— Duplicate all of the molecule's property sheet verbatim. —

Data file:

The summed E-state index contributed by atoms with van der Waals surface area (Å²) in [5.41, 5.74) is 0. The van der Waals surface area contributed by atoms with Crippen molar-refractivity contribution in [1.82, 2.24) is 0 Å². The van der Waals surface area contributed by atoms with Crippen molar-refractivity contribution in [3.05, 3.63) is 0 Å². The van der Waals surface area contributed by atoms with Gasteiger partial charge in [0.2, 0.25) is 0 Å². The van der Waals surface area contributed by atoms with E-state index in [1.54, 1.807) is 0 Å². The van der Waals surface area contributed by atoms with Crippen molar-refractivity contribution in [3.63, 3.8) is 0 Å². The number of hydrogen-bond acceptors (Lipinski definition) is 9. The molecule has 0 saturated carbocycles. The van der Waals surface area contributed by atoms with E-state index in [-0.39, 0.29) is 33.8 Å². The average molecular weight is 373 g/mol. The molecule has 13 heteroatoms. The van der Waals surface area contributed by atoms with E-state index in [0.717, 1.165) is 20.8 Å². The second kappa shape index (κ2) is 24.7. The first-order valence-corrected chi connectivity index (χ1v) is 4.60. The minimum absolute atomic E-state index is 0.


The summed E-state index contributed by atoms with van der Waals surface area (Å²) in [5.41, 5.74) is 0. The van der Waals surface area contributed by atoms with Crippen molar-refractivity contribution in [1.82, 2.24) is 0 Å². The van der Waals surface area contributed by atoms with Crippen molar-refractivity contribution in [3.05, 3.63) is 0 Å². The van der Waals surface area contributed by atoms with Gasteiger partial charge in [0.2, 0.25) is 0 Å². The van der Waals surface area contributed by atoms with E-state index in [1.54, 1.807) is 0 Å². The van der Waals surface area contributed by atoms with Crippen molar-refractivity contribution in [3.63, 3.8) is 0 Å². The number of hydrogen-bond acceptors (Lipinski definition) is 9. The molecule has 0 saturated carbocycles. The van der Waals surface area contributed by atoms with E-state index in [-0.39, 0.29) is 33.8 Å². The average molecular weight is 373 g/mol. The molecule has 13 heteroatoms. The van der Waals surface area contributed by atoms with E-state index in [0.717, 1.165) is 20.8 Å². The second kappa shape index (κ2) is 24.7. The first-order valence-corrected chi connectivity index (χ1v) is 4.60. The minimum absolute atomic E-state index is 0.